Tuesday, April 30, 2013

Groundcover Plants Add to a Garden

Groundcover Plants Add to a Garden

I have pachysandra growing in my backyard. It is flowering now; delicate white blossoms are peeking out from their green leaves. Pachysandra is a groundcover plant. Groundcover is exactly what it says – a plant that covers the ground. It spreads easily and makes the space where it’s planted a garden feature.

We have another groundcover in our front yard, too. It is Vinca or periwinkle, a plant that sprouts little purple flowers and can take over a lawn.

I love the way these plants seem to take care of themselves. Whatever the season, they bring green vibrancy to the area where they grow. In Spring, they send up flowers that are a nice reminder of what is ahead. In Winter, they remain green under the snow and slough off the frigid temperatures. The rest of the year they just grow – and spread – as the garden goes through its cycles.

There are a variety of reasons to plant groundcover. A steep incline can be kept from losing soil with a covering of St. John’s Wort, for instance. Shady spots that could use a little color would look nice with a covering of blue Ajuga leaves. There is a plant for almost every need. Plus, I think, groundcover plants add an air of sophisticated neatness to a garden.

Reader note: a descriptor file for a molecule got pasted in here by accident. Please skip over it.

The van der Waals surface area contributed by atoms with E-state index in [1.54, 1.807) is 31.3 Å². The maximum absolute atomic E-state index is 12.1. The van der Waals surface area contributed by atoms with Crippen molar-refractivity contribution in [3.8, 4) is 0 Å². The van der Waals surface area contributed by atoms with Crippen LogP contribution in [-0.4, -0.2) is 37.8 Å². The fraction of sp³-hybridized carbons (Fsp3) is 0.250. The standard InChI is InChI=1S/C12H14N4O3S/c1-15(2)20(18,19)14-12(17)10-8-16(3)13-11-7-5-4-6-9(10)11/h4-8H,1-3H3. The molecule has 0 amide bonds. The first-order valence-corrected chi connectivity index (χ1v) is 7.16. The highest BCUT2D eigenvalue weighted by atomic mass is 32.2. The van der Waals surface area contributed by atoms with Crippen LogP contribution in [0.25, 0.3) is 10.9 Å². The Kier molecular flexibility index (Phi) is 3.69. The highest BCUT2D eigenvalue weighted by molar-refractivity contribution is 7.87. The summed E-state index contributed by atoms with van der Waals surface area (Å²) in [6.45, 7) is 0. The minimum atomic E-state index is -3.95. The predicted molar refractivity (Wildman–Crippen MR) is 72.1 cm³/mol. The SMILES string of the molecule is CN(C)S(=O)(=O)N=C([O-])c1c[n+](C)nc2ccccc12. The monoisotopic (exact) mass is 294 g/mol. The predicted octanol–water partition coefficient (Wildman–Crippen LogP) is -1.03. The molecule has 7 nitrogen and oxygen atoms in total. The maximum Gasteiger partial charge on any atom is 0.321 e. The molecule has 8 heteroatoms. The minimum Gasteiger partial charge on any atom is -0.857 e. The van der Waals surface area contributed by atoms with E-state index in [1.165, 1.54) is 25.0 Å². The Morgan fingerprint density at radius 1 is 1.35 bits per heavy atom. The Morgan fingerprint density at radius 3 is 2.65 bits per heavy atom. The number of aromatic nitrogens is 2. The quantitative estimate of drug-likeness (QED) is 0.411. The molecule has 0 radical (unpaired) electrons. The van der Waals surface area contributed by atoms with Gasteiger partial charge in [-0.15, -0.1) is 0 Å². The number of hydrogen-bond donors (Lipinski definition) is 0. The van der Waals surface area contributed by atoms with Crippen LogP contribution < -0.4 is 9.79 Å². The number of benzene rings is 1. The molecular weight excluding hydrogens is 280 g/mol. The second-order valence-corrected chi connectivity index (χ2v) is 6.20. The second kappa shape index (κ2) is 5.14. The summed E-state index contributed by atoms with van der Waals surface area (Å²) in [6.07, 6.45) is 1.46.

It’s almost as if groundcover knows it has a chore to do and just does it. It makes me think of the idiom to “cover a lot of ground” which means to deal with a lot of information or to travel a great distance. It implies a purpose and determination, a stick-to-it quality. I hope I have that when there is a job to be done. There is a positive energy to the phrase, a hint of admiration when someone covers a lot of ground. These plants seem to embody the concept and I do admire them for it.

Some varieties to investigate:

Do you have a favorite groundcover? Now is the time for planting so I’d love to hear about it.


  1. Ferida,

    Another beautifully written essay. We need ground cover in our yard because we have so much shade that grass won't grow.

    But our beautiful pachysandra started dying in droves last year, and I don't know why.


    1. We just planted some pachysandra under our maple tree which is mostly roots and shade. I'll let you know what happens.

  2. Our pachysandra is "iffy," as well. It looks great in some spots and straggly in others. We have had good success with ajuga, however. Talk about stick to it - I was so excited to see that it survived the winter and I'm delighted to see the purple spikes so early in the season.